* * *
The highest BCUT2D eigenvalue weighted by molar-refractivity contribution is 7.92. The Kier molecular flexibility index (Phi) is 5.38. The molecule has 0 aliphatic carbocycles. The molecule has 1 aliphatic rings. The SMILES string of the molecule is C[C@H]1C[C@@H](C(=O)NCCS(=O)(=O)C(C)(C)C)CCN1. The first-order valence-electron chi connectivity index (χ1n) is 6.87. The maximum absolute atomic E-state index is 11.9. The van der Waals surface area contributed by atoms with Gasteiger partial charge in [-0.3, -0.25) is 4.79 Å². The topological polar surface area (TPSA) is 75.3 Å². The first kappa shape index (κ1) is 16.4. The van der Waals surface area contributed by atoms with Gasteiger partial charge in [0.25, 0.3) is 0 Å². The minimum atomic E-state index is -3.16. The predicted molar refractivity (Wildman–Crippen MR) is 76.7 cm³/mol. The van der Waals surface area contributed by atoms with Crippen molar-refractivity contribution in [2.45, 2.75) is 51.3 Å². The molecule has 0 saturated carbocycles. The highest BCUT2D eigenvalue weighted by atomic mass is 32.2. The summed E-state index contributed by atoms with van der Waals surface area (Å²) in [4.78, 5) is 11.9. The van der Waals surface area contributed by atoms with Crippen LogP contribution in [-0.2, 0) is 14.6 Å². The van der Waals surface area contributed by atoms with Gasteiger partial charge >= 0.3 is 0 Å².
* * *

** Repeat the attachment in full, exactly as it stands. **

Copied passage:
The highest BCUT2D eigenvalue weighted by molar-refractivity contribution is 7.92. The Kier molecular flexibility index (Phi) is 5.38. The molecule has 0 aliphatic carbocycles. The molecule has 1 aliphatic rings. The SMILES string of the molecule is C[C@H]1C[C@@H](C(=O)NCCS(=O)(=O)C(C)(C)C)CCN1. The first-order valence-electron chi connectivity index (χ1n) is 6.87. The maximum absolute atomic E-state index is 11.9. The van der Waals surface area contributed by atoms with Gasteiger partial charge in [-0.3, -0.25) is 4.79 Å². The topological polar surface area (TPSA) is 75.3 Å². The first kappa shape index (κ1) is 16.4. The van der Waals surface area contributed by atoms with Gasteiger partial charge in [0.25, 0.3) is 0 Å². The minimum atomic E-state index is -3.16. The predicted molar refractivity (Wildman–Crippen MR) is 76.7 cm³/mol. The van der Waals surface area contributed by atoms with Crippen molar-refractivity contribution in [2.45, 2.75) is 51.3 Å². The molecule has 0 saturated carbocycles. The highest BCUT2D eigenvalue weighted by atomic mass is 32.2. The summed E-state index contributed by atoms with van der Waals surface area (Å²) in [4.78, 5) is 11.9. The van der Waals surface area contributed by atoms with Crippen LogP contribution in [-0.2, 0) is 14.6 Å². The van der Waals surface area contributed by atoms with Gasteiger partial charge >= 0.3 is 0 Å².